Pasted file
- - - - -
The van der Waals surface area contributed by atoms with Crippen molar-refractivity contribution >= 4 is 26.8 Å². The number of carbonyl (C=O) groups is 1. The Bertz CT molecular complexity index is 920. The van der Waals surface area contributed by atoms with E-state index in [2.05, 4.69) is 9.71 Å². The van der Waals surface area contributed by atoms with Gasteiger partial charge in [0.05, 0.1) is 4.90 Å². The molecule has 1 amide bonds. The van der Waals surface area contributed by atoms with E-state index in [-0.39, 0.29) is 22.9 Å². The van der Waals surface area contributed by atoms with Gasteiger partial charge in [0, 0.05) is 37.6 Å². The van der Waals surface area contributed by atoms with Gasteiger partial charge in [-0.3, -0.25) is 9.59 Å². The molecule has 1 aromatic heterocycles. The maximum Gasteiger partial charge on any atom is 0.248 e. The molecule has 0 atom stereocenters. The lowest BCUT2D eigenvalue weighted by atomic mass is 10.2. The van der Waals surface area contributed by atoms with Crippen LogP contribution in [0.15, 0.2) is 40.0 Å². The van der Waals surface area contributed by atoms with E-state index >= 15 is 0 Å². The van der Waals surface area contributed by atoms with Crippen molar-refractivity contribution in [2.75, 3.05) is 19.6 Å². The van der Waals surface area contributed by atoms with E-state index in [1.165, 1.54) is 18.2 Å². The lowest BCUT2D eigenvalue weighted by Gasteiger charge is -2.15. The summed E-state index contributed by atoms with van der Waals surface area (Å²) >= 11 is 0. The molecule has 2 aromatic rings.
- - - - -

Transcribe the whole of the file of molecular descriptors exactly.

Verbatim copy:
The van der Waals surface area contributed by atoms with Crippen molar-refractivity contribution >= 4 is 26.8 Å². The number of carbonyl (C=O) groups is 1. The Bertz CT molecular complexity index is 920. The van der Waals surface area contributed by atoms with E-state index in [2.05, 4.69) is 9.71 Å². The van der Waals surface area contributed by atoms with Gasteiger partial charge in [0.05, 0.1) is 4.90 Å². The molecule has 1 amide bonds. The van der Waals surface area contributed by atoms with E-state index in [-0.39, 0.29) is 22.9 Å². The van der Waals surface area contributed by atoms with Gasteiger partial charge in [0, 0.05) is 37.6 Å². The van der Waals surface area contributed by atoms with Gasteiger partial charge in [-0.3, -0.25) is 9.59 Å². The molecule has 1 aromatic heterocycles. The maximum Gasteiger partial charge on any atom is 0.248 e. The molecule has 0 atom stereocenters. The lowest BCUT2D eigenvalue weighted by atomic mass is 10.2. The van der Waals surface area contributed by atoms with Crippen LogP contribution in [0.15, 0.2) is 40.0 Å². The van der Waals surface area contributed by atoms with E-state index >= 15 is 0 Å². The van der Waals surface area contributed by atoms with Crippen molar-refractivity contribution in [2.75, 3.05) is 19.6 Å². The van der Waals surface area contributed by atoms with E-state index in [1.165, 1.54) is 18.2 Å². The lowest BCUT2D eigenvalue weighted by Gasteiger charge is -2.15. The summed E-state index contributed by atoms with van der Waals surface area (Å²) >= 11 is 0. The molecule has 2 aromatic rings.